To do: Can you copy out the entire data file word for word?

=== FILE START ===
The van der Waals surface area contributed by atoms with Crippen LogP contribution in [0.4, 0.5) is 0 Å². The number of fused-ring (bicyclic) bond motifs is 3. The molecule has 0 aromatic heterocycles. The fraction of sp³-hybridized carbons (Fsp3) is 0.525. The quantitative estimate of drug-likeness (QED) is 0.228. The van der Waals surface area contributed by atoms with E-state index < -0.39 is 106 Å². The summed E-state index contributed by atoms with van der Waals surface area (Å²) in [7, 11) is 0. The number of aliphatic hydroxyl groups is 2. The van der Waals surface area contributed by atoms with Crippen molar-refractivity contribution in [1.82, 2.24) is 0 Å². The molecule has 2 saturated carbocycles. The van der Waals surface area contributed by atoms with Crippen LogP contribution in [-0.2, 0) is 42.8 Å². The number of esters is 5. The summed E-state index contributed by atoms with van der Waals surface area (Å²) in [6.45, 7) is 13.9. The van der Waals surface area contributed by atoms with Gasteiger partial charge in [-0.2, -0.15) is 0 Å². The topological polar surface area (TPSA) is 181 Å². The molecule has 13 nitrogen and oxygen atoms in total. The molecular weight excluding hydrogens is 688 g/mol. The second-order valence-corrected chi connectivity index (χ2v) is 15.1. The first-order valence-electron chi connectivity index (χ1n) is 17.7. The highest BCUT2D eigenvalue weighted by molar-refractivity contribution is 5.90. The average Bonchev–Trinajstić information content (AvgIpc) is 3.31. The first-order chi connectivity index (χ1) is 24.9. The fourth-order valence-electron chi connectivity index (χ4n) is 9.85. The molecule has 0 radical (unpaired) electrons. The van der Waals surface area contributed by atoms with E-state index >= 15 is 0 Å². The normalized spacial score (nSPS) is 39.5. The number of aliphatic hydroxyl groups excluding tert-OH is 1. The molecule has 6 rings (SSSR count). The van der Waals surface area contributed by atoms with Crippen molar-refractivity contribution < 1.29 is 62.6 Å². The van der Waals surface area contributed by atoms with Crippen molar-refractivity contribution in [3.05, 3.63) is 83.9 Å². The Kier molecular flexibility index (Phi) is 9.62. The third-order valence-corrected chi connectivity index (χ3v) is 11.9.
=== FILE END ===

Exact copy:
The van der Waals surface area contributed by atoms with Crippen LogP contribution in [0.4, 0.5) is 0 Å². The number of fused-ring (bicyclic) bond motifs is 3. The molecule has 0 aromatic heterocycles. The fraction of sp³-hybridized carbons (Fsp3) is 0.525. The quantitative estimate of drug-likeness (QED) is 0.228. The van der Waals surface area contributed by atoms with E-state index < -0.39 is 106 Å². The summed E-state index contributed by atoms with van der Waals surface area (Å²) in [7, 11) is 0. The number of aliphatic hydroxyl groups is 2. The van der Waals surface area contributed by atoms with Crippen molar-refractivity contribution in [1.82, 2.24) is 0 Å². The molecule has 2 saturated carbocycles. The van der Waals surface area contributed by atoms with Crippen LogP contribution in [-0.2, 0) is 42.8 Å². The number of esters is 5. The summed E-state index contributed by atoms with van der Waals surface area (Å²) in [6.45, 7) is 13.9. The van der Waals surface area contributed by atoms with Gasteiger partial charge in [-0.2, -0.15) is 0 Å². The topological polar surface area (TPSA) is 181 Å². The molecule has 13 nitrogen and oxygen atoms in total. The molecular weight excluding hydrogens is 688 g/mol. The second-order valence-corrected chi connectivity index (χ2v) is 15.1. The first-order valence-electron chi connectivity index (χ1n) is 17.7. The highest BCUT2D eigenvalue weighted by molar-refractivity contribution is 5.90. The average Bonchev–Trinajstić information content (AvgIpc) is 3.31. The first-order chi connectivity index (χ1) is 24.9. The fourth-order valence-electron chi connectivity index (χ4n) is 9.85. The molecule has 0 radical (unpaired) electrons. The van der Waals surface area contributed by atoms with E-state index >= 15 is 0 Å². The normalized spacial score (nSPS) is 39.5. The number of aliphatic hydroxyl groups excluding tert-OH is 1. The molecule has 6 rings (SSSR count). The van der Waals surface area contributed by atoms with Crippen molar-refractivity contribution < 1.29 is 62.6 Å². The van der Waals surface area contributed by atoms with Crippen molar-refractivity contribution in [3.05, 3.63) is 83.9 Å². The Kier molecular flexibility index (Phi) is 9.62. The third-order valence-corrected chi connectivity index (χ3v) is 11.9.